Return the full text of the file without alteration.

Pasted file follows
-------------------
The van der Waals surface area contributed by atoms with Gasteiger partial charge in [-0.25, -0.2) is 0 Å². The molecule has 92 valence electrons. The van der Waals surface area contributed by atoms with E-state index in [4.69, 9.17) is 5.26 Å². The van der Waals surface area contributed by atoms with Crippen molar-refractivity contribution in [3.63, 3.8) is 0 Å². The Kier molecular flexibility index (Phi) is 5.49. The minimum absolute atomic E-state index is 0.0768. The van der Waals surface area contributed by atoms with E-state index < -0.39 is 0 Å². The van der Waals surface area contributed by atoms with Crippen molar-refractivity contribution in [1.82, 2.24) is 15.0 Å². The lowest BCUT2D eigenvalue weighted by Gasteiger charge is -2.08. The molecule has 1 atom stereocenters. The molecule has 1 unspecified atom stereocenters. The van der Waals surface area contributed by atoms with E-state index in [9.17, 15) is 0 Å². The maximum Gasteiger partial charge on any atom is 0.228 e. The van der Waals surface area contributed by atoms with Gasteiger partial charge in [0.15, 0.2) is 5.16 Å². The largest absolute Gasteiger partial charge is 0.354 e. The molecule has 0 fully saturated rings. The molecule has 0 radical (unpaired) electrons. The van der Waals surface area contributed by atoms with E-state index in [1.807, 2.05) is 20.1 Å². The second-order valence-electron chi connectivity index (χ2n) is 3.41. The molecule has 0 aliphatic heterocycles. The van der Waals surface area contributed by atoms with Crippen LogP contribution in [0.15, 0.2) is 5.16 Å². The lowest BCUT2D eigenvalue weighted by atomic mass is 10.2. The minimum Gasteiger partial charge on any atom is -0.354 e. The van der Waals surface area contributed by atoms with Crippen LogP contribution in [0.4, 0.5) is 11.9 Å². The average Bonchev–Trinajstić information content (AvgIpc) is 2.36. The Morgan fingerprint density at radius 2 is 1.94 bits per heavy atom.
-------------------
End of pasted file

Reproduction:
The van der Waals surface area contributed by atoms with Gasteiger partial charge in [-0.25, -0.2) is 0 Å². The molecule has 92 valence electrons. The van der Waals surface area contributed by atoms with E-state index in [4.69, 9.17) is 5.26 Å². The van der Waals surface area contributed by atoms with Crippen molar-refractivity contribution in [3.63, 3.8) is 0 Å². The Kier molecular flexibility index (Phi) is 5.49. The minimum absolute atomic E-state index is 0.0768. The van der Waals surface area contributed by atoms with E-state index < -0.39 is 0 Å². The van der Waals surface area contributed by atoms with Crippen molar-refractivity contribution in [1.82, 2.24) is 15.0 Å². The lowest BCUT2D eigenvalue weighted by Gasteiger charge is -2.08. The molecule has 1 atom stereocenters. The molecule has 1 unspecified atom stereocenters. The van der Waals surface area contributed by atoms with E-state index in [9.17, 15) is 0 Å². The maximum Gasteiger partial charge on any atom is 0.228 e. The van der Waals surface area contributed by atoms with Gasteiger partial charge in [0.15, 0.2) is 5.16 Å². The largest absolute Gasteiger partial charge is 0.354 e. The molecule has 0 fully saturated rings. The molecule has 0 radical (unpaired) electrons. The van der Waals surface area contributed by atoms with E-state index in [1.807, 2.05) is 20.1 Å². The second-order valence-electron chi connectivity index (χ2n) is 3.41. The molecule has 0 aliphatic heterocycles. The van der Waals surface area contributed by atoms with Crippen LogP contribution in [0.15, 0.2) is 5.16 Å². The lowest BCUT2D eigenvalue weighted by atomic mass is 10.2. The minimum Gasteiger partial charge on any atom is -0.354 e. The van der Waals surface area contributed by atoms with Crippen LogP contribution in [0.4, 0.5) is 11.9 Å². The average Bonchev–Trinajstić information content (AvgIpc) is 2.36. The Morgan fingerprint density at radius 2 is 1.94 bits per heavy atom.